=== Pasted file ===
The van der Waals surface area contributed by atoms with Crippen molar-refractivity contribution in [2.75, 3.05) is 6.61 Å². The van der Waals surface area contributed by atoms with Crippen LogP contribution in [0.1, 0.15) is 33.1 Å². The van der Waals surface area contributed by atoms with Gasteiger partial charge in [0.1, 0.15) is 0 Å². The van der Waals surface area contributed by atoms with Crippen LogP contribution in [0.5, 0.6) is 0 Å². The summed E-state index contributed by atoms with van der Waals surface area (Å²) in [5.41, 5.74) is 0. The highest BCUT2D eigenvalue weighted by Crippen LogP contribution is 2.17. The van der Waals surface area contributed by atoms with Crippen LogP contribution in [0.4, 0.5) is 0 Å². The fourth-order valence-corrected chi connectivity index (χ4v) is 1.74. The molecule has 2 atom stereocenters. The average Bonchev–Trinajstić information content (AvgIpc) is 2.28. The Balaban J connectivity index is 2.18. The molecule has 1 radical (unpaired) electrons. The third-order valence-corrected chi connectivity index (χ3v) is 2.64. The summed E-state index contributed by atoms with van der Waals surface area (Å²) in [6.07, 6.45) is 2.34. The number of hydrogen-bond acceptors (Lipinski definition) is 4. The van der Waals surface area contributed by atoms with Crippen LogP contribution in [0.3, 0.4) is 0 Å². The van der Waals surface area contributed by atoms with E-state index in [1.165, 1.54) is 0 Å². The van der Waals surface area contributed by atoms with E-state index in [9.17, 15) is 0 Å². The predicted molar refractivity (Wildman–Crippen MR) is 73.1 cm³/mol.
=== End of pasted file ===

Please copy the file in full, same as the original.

The van der Waals surface area contributed by atoms with Crippen molar-refractivity contribution in [2.75, 3.05) is 6.61 Å². The van der Waals surface area contributed by atoms with Crippen LogP contribution in [0.1, 0.15) is 33.1 Å². The van der Waals surface area contributed by atoms with Gasteiger partial charge in [0.1, 0.15) is 0 Å². The van der Waals surface area contributed by atoms with Crippen LogP contribution in [0.5, 0.6) is 0 Å². The summed E-state index contributed by atoms with van der Waals surface area (Å²) in [5.41, 5.74) is 0. The highest BCUT2D eigenvalue weighted by Crippen LogP contribution is 2.17. The van der Waals surface area contributed by atoms with Crippen LogP contribution in [0.4, 0.5) is 0 Å². The fourth-order valence-corrected chi connectivity index (χ4v) is 1.74. The molecule has 2 atom stereocenters. The average Bonchev–Trinajstić information content (AvgIpc) is 2.28. The Balaban J connectivity index is 2.18. The molecule has 1 radical (unpaired) electrons. The third-order valence-corrected chi connectivity index (χ3v) is 2.64. The summed E-state index contributed by atoms with van der Waals surface area (Å²) in [6.07, 6.45) is 2.34. The number of hydrogen-bond acceptors (Lipinski definition) is 4. The van der Waals surface area contributed by atoms with Crippen LogP contribution in [0.3, 0.4) is 0 Å². The van der Waals surface area contributed by atoms with E-state index in [1.165, 1.54) is 0 Å². The van der Waals surface area contributed by atoms with E-state index in [9.17, 15) is 0 Å². The predicted molar refractivity (Wildman–Crippen MR) is 73.1 cm³/mol.